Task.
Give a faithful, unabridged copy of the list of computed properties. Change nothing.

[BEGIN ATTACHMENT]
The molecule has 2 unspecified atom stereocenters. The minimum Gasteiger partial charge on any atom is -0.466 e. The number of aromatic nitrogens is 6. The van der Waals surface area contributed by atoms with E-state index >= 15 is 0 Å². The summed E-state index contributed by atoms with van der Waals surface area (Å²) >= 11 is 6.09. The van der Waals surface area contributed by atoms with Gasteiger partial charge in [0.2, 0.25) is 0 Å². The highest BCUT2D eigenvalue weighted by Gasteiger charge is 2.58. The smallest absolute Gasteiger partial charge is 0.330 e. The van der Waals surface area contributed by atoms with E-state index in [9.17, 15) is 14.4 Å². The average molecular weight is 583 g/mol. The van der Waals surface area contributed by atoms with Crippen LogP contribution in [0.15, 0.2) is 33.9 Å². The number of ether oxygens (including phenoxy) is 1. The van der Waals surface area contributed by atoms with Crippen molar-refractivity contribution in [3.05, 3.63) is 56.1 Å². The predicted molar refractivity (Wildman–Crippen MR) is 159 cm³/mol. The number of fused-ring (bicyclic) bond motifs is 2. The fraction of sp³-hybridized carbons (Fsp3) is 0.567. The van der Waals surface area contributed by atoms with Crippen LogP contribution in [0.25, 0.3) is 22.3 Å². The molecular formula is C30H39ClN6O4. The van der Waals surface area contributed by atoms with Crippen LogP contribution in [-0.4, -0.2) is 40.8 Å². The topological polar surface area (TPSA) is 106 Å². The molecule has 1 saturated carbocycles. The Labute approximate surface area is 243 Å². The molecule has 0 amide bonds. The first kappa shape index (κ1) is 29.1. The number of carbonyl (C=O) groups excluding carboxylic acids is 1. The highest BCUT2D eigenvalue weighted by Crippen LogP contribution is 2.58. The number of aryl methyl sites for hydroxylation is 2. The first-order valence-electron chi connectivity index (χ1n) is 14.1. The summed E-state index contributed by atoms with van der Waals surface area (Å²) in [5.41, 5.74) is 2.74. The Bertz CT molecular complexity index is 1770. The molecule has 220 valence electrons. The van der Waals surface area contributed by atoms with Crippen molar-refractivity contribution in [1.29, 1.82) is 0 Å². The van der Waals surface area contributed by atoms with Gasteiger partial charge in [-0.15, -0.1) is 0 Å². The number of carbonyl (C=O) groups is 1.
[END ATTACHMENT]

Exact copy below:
The molecule has 2 unspecified atom stereocenters. The minimum Gasteiger partial charge on any atom is -0.466 e. The number of aromatic nitrogens is 6. The van der Waals surface area contributed by atoms with E-state index >= 15 is 0 Å². The summed E-state index contributed by atoms with van der Waals surface area (Å²) >= 11 is 6.09. The van der Waals surface area contributed by atoms with Gasteiger partial charge in [0.2, 0.25) is 0 Å². The highest BCUT2D eigenvalue weighted by Gasteiger charge is 2.58. The smallest absolute Gasteiger partial charge is 0.330 e. The van der Waals surface area contributed by atoms with E-state index in [9.17, 15) is 14.4 Å². The average molecular weight is 583 g/mol. The van der Waals surface area contributed by atoms with Crippen LogP contribution in [0.15, 0.2) is 33.9 Å². The number of ether oxygens (including phenoxy) is 1. The van der Waals surface area contributed by atoms with Crippen molar-refractivity contribution in [3.05, 3.63) is 56.1 Å². The predicted molar refractivity (Wildman–Crippen MR) is 159 cm³/mol. The number of fused-ring (bicyclic) bond motifs is 2. The fraction of sp³-hybridized carbons (Fsp3) is 0.567. The van der Waals surface area contributed by atoms with Crippen LogP contribution in [0.25, 0.3) is 22.3 Å². The molecular formula is C30H39ClN6O4. The van der Waals surface area contributed by atoms with Crippen LogP contribution in [-0.4, -0.2) is 40.8 Å². The topological polar surface area (TPSA) is 106 Å². The molecule has 1 saturated carbocycles. The Labute approximate surface area is 243 Å². The molecule has 0 amide bonds. The first kappa shape index (κ1) is 29.1. The number of carbonyl (C=O) groups excluding carboxylic acids is 1. The highest BCUT2D eigenvalue weighted by Crippen LogP contribution is 2.58. The number of aryl methyl sites for hydroxylation is 2. The first-order valence-electron chi connectivity index (χ1n) is 14.1. The summed E-state index contributed by atoms with van der Waals surface area (Å²) in [5.41, 5.74) is 2.74. The Bertz CT molecular complexity index is 1770. The molecule has 220 valence electrons. The van der Waals surface area contributed by atoms with Crippen molar-refractivity contribution in [1.29, 1.82) is 0 Å². The van der Waals surface area contributed by atoms with Gasteiger partial charge in [-0.15, -0.1) is 0 Å². The number of carbonyl (C=O) groups is 1.